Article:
French paper asserts officials know more about Arafat's death than told
French newspaper Le Figaro carried a piece today, citing an unnamed official, that asserts details of Palestinian leader Yasser Arafat's 2004 death have been concealed.
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Arafat’s death swirled in controversy and conspiracy for a decade, with the youthful Suha consistently alleging he was poisoned, though her initial accusations were against other Palestinians.Skip to next paragraph
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Yet polonium is regarded as a substance unlikely to be procured by Arafat’s Palestinian enemies. Israel is one of a handful of states, including Russia, capable of making it; Israel’s Dimona reactor is not under international safeguards. (Some French and Arab blogs this week suggest that Palestinians hired knowingly or unknowingly by Israeli intelligence could have smuggled the polonium into Arafat’s compound during the long siege.)
French media in 2004 at the time of Arafat’s death ran stories citing allegations of foul play, some of which emerged from Arafat’s coterie of friends and his widow. Leila Shadid, Palestinian representative to France at the time, and now representative in Brussels, would not rule out the possibility of assassination. French president Jacques Chirac, a close friend of Arafat and a sympathizer of his cause, told Suha there was something strange about her husband’s death but that it was a mystery and likely to remain one.
But the assassination or poisoning hypothesis was quickly hushed in the French media at the time of Arafat's death. The left-leaning Liberation argued that unsubstantiated rumors and festering anger threatened relations between Arabs and Muslims and Jews in France. A number of intellectuals and prominent Jewish leaders, in Le Monde and other papers, said the allegations raised anti-Semitic clichés from the Middle Ages, and that the Arafat assassination theory allowed anti-Semites to air their hatred in what appeared a legitimate manner.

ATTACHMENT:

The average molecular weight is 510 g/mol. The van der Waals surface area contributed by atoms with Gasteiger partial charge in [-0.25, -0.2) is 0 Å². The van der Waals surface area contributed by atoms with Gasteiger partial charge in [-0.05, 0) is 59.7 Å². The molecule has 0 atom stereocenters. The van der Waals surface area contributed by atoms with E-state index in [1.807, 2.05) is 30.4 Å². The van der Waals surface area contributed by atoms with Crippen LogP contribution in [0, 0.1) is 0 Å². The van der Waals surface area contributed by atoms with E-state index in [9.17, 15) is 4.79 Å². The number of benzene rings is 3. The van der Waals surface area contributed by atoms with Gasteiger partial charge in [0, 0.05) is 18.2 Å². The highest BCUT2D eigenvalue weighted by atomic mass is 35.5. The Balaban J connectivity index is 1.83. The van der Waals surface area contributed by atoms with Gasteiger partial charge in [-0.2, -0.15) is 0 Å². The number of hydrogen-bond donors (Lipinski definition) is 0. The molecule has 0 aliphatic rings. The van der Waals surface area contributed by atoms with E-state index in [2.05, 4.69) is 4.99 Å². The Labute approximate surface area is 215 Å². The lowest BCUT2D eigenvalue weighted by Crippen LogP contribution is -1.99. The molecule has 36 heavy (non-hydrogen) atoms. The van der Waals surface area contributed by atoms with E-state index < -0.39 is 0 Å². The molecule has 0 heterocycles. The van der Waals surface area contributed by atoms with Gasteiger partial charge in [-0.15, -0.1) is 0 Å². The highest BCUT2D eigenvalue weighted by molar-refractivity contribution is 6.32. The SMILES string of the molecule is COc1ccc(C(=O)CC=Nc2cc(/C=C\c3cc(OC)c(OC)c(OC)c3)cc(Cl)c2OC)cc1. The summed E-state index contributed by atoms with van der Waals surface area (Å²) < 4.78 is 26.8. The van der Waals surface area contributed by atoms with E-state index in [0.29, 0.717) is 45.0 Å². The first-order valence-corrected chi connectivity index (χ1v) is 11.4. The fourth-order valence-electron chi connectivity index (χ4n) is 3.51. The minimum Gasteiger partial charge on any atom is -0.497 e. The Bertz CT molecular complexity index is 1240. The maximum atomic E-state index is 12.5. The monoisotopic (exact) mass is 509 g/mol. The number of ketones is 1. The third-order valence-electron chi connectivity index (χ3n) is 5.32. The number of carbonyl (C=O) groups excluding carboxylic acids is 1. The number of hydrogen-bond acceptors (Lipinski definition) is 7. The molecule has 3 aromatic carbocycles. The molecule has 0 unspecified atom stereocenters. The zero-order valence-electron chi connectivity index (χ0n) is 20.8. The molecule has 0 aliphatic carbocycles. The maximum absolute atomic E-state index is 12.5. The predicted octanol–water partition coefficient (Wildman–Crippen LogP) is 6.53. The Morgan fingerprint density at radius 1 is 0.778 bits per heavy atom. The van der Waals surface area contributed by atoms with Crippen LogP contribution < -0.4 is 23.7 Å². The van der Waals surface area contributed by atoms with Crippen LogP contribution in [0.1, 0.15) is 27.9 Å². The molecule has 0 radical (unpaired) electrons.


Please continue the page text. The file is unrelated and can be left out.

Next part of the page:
“Even mentioning the hypothesis became very sensitive,” says a French source. The clinching argument was finally that no traces of poison were found, something Al Jazeera says it may have upended.
Arafat became seriously ill in late October 2004 following three years of an Israeli army siege at his Palestinian Authority headquarters. When some 20 Palestinian doctors failed to make a diagnosis, he was evacuated to France and put in intensive care at Percy military hospital in Clamart, south of Paris. He died November 11, 2004, aged 75. The public medical report indicated a destruction of red blood cells as a cause of death, but no cause of illness was forthcoming despite constant tests. Suha refused a posthumous exam saying that tests had already been made on him, and then she refused to release any but a general medical report for reasons unknown.